Please use this identifier to cite or link to this item: https://hdl.handle.net/1959.11/8837
Title: Habitat Correlates of the Red Panda in the Temperate Forests of Bhutan
Contributor(s): Dorji, Sangay (author); Vernes, Karl A  (author)orcid ; Rajaratnam, Rajanathan  (author)orcid 
Publication Date: 2011
Open Access: Yes
DOI: 10.1371/journal.pone.0026483Open Access Link
Handle Link: https://hdl.handle.net/1959.11/8837
Abstract: Anthropogenic activities and associated global climate change are threatening the biodiversity in the Himalayas against a backdrop of poor knowledge of the region's threatened species. The red panda ('Ailurus fulgens') is a threatened mammal confined to the eastern Himalayas, and because of Bhutan's central location in the distributional range of red pandas, its forests are integral to the long-term viability of wild populations. Detailed habitat requirements of the red panda are largely speculative, and there is virtually no ecological information available on this species in Bhutan. Between 2007 and 2009, we established 615 presence/absence plots in a systematic sampling of resident habitat types within Jigme Dorji and Thrumshingla National Parks, Bhutan, to investigate broad and fine-scale red panda habitat associations. Additional locality records of red pandas were obtained from interviewing 664 park residents. Red pandas were generally confined to cool broadleaf and conifer forests from 2,110-4,389 m above sea level (asl), with the majority of records between 2,400-3,700 m asl on south and east-facing slopes. At a finer scale, multivariate analysis revealed that red pandas were strongly associated with old growth Bhutan Fir ('Abies densa') forest dominated by a dense cover of 'Yushania' and 'Arundanaria' bamboo with a high density of fallen logs and tree stumps at ground level; a high density of trees, dead snags, and rhododendron shrubs in the mid-storey; and locations that were close to water. Because Bhutan's temperate forests that encompass prime red panda habitat are also integral to human subsistence and socio-economic development, there exists an inadvertent conflict between the needs of people and red pandas. As such, careful sustainable management of Bhutan's temperate forests is necessary if a balance is to be met between the socioeconomic needs of people and the conservation goals for red pandas.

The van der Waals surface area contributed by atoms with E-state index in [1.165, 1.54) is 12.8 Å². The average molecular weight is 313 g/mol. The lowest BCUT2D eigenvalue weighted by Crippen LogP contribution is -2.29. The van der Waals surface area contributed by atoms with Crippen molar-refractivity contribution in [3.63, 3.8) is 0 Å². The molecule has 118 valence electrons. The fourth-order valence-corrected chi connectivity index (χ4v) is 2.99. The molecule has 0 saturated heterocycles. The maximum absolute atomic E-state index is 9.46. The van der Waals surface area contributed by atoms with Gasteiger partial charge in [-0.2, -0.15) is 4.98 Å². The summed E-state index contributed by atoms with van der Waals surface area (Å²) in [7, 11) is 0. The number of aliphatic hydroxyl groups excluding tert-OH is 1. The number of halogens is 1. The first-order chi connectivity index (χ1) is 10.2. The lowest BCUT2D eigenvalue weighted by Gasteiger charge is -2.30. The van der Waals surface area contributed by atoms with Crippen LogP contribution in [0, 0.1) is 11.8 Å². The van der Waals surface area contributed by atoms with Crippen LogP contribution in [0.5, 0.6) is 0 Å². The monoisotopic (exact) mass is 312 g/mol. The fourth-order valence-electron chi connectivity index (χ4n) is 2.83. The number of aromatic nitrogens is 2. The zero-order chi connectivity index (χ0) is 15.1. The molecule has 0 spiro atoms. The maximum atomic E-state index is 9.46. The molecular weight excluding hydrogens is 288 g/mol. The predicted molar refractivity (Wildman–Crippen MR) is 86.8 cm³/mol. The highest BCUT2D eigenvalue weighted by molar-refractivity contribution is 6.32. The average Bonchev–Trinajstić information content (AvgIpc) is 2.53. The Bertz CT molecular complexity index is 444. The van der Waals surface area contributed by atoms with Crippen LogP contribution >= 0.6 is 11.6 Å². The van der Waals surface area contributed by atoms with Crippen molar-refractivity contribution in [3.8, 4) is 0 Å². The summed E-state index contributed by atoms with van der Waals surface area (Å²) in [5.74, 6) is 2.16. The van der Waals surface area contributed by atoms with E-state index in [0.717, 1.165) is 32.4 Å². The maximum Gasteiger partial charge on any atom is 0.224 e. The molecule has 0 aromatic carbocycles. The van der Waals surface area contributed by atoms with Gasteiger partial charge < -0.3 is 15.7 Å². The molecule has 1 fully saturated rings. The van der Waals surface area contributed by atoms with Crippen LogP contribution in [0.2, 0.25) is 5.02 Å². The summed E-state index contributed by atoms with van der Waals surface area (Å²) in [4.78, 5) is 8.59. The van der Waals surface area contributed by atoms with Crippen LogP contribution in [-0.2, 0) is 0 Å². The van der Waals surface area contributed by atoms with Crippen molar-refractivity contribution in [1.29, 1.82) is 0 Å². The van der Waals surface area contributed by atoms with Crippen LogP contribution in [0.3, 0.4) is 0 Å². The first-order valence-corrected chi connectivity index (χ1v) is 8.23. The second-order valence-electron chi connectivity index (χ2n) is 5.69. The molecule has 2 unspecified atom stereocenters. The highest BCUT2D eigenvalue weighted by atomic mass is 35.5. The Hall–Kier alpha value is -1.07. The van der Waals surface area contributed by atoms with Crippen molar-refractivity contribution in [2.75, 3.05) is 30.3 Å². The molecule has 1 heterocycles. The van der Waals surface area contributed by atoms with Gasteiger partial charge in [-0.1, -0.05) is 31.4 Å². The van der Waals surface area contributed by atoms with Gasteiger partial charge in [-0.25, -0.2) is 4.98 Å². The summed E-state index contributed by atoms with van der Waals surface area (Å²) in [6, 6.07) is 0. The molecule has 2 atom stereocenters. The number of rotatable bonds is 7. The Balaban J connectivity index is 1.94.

Publication Type: Journal Article
Source of Publication: PLoS One, 6(10), p. 1-11
Publisher: Public Library of Science (PLoS)
Place of Publication: San Francisco, United States of America
ISSN: 1932-6203
Field of Research (FOR): 050202 Conservation and Biodiversity
050211 Wildlife and Habitat Management
040699 Physical Geography and Environmental Geoscience not elsewhere classified
Peer Reviewed: Yes
HERDC Category Description: C1 Refereed Article in a Scholarly Journal
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